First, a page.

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Cardinal takes on electoral fraud

Cameroon | Politics & Religion

President Paul Biya of Cameroon recently took the oath of office at the Cameroon National Assembly, Yaoundé, for his sixth term in office. He won the election on 9 October, 2011, which the opposition and some prominent church leaders, like Archbishop Emeritus of Douala Cardinal Tumi, described as fraudulent.

The cardinal who has been very vocal about the handling of the election says there have been no trustworthy elections in Cameroon for more than 50 years.

In a recent interview with L’Actu newspaper, Cardinal Tumi, who has retired as archbishop of Douala said, "It is 50 years since independence. Even during the one-party system, there have never been transparent elections in Cameroon because results were proclaimed before they counted the votes. Biya’s regime is set on the same logic. I was thinking that the October 9, 2011, election could be transparent, but I was disappointed.”

On October 21, the Supreme Court, playing the role of the Constitutional Council, declared the results of the presidential poll.  Biya won with 77.9 percent of the vote. The opposition parties in Cameroon have decried these results - and the entire election process - as not credible and completely undemocratic.

Cardinal Tumi who voted at the cathedral in Douala says the exercise there was truly catastrophic, and there can be no excuses for that. He added that he had two voter cards and if he wanted to vote twice he could have done so without difficulty.  This is a shame, Tumi said, recommending that the Biya regime be very careful because with such discontent, Cameroonians could resort to physical confrontation as a way to express their frutstrations.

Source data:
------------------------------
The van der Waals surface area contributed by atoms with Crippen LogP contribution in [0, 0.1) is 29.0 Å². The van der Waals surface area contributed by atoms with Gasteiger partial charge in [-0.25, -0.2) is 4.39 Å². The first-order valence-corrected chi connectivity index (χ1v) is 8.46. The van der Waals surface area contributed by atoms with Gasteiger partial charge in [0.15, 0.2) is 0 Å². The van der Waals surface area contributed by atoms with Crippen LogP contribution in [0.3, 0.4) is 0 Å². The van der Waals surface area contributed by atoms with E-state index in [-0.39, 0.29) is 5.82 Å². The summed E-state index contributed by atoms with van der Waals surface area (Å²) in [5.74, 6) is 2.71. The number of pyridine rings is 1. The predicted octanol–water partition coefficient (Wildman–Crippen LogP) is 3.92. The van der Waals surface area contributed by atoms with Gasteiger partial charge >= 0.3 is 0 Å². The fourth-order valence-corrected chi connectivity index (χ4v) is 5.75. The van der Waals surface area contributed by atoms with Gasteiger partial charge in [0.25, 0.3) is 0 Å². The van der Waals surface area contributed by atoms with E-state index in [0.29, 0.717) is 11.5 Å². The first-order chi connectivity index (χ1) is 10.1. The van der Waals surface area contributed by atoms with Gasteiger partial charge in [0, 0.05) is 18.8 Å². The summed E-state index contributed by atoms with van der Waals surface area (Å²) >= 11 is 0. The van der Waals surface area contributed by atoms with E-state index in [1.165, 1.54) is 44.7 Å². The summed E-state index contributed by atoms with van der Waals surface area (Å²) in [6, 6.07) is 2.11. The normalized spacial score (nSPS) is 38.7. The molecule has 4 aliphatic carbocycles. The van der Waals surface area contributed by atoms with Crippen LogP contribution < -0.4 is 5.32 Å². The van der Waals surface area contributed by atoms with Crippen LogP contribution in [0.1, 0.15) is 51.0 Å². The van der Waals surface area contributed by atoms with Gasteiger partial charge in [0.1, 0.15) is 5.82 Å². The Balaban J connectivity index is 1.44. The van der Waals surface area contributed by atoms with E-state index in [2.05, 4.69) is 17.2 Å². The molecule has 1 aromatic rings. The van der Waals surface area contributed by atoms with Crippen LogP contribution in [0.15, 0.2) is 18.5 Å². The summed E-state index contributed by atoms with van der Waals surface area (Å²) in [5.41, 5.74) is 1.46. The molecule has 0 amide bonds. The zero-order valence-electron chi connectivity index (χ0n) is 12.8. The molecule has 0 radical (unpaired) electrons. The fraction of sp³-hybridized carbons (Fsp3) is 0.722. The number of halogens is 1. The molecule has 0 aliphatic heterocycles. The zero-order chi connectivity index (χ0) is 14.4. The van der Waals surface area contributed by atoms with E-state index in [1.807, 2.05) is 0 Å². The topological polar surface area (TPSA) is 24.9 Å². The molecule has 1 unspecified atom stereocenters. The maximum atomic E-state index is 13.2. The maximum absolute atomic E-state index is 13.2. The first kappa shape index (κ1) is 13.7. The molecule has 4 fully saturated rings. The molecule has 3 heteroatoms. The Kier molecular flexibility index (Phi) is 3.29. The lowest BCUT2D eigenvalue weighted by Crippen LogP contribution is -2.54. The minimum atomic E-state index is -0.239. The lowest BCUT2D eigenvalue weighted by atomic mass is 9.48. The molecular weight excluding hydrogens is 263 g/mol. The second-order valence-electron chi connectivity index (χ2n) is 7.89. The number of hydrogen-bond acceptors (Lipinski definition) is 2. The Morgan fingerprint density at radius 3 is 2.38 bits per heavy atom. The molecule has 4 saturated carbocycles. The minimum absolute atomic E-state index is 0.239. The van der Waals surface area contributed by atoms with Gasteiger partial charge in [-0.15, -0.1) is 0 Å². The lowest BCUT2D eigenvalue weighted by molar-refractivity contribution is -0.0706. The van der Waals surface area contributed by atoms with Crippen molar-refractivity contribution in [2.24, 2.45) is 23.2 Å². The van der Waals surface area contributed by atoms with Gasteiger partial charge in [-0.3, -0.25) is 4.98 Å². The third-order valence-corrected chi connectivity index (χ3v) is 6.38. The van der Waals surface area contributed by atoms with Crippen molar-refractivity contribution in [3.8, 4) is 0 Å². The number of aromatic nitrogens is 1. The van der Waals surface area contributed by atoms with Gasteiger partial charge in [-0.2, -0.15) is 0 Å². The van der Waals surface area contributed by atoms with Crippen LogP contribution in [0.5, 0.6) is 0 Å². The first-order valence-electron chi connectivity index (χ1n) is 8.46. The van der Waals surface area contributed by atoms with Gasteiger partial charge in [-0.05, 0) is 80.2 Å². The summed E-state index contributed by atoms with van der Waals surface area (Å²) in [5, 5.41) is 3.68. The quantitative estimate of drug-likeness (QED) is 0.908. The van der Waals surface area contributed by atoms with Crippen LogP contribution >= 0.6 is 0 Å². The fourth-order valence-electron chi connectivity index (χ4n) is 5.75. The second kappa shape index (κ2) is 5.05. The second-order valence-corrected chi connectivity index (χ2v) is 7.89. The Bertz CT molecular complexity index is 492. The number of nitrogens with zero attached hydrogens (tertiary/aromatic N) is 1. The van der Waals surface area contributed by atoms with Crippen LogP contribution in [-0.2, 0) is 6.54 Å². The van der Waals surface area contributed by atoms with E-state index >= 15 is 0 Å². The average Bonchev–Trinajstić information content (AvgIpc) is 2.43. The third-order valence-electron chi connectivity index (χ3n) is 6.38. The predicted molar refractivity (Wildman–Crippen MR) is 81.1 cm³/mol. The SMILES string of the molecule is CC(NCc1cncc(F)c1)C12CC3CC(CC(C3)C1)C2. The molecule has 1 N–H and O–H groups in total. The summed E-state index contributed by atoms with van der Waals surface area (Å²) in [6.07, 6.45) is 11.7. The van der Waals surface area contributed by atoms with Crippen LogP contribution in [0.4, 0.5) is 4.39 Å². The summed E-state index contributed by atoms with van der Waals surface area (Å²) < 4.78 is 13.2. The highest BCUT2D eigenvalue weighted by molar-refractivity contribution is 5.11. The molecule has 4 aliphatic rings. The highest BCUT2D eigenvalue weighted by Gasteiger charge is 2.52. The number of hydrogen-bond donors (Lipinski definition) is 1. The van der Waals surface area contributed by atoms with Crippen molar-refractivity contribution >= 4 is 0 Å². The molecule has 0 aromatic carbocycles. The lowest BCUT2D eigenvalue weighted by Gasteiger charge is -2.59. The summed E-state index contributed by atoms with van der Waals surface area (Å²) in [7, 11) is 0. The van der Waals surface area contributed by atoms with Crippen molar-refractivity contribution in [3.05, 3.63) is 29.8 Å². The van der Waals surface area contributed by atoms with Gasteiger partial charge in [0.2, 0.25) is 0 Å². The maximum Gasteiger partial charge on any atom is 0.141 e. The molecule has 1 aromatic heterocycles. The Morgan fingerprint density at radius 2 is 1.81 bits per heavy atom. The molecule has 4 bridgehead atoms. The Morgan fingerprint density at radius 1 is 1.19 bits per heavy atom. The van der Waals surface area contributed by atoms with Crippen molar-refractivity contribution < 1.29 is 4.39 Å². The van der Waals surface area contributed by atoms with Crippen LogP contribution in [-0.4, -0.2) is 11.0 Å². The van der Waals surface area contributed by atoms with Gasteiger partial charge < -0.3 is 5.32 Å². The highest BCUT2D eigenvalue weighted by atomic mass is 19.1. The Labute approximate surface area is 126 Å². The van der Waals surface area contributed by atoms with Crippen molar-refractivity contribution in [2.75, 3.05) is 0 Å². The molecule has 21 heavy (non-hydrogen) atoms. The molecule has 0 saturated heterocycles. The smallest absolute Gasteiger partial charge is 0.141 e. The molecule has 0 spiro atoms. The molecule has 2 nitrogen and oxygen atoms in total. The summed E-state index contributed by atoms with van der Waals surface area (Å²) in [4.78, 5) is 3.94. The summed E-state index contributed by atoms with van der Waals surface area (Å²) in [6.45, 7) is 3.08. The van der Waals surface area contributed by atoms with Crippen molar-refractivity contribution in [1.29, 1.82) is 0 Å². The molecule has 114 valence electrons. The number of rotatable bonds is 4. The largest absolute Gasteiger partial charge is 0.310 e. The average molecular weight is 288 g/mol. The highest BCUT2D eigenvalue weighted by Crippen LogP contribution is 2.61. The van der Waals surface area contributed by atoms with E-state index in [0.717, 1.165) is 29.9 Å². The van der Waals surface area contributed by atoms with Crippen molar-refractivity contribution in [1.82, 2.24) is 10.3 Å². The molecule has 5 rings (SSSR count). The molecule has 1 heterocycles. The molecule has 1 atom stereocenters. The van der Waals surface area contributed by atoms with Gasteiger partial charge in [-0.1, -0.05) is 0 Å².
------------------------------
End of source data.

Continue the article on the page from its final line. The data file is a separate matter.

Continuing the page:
Tumi warned that God will ask Paul Biya, “What did you do with the power I entrusted to you?”

Now installed, President Biya has been receiving congratulatory messages from other heads of state  and international observers like the African Union and La Francophonie. Cardinal Tumi says this is done in complicity with the regime in power. 

"In my opinion, they didn’t observe anything," Tumi asserted. "It was their place to disperse observers right to the interior of the country. Instead, they were cruising around cities in luxurious cars. The church deployed over fifty independent observers in the field.”

Questioned by L’Actu on whether the logic of insurrection to liberate Cameroon makes sense to him, Cardinal Tumi remarked that it is true that the Catholic Church has it in its Holy Scriptures that the people can take up arms against a dictator.

He was quick to emphasize, however, that “in modern times there are other means like dialogue and pressure.”
Meanwhile, Rev. Kisob Bertin, leader of the Maatist Universal Center, claims he is a “divine lion”. Unlike Cardinal Tumi, Rev Kisob believes in rebellion and has claimed responsibility for earlier incidences when gunmen created chaos in Douala, demanding that Biya leave power.

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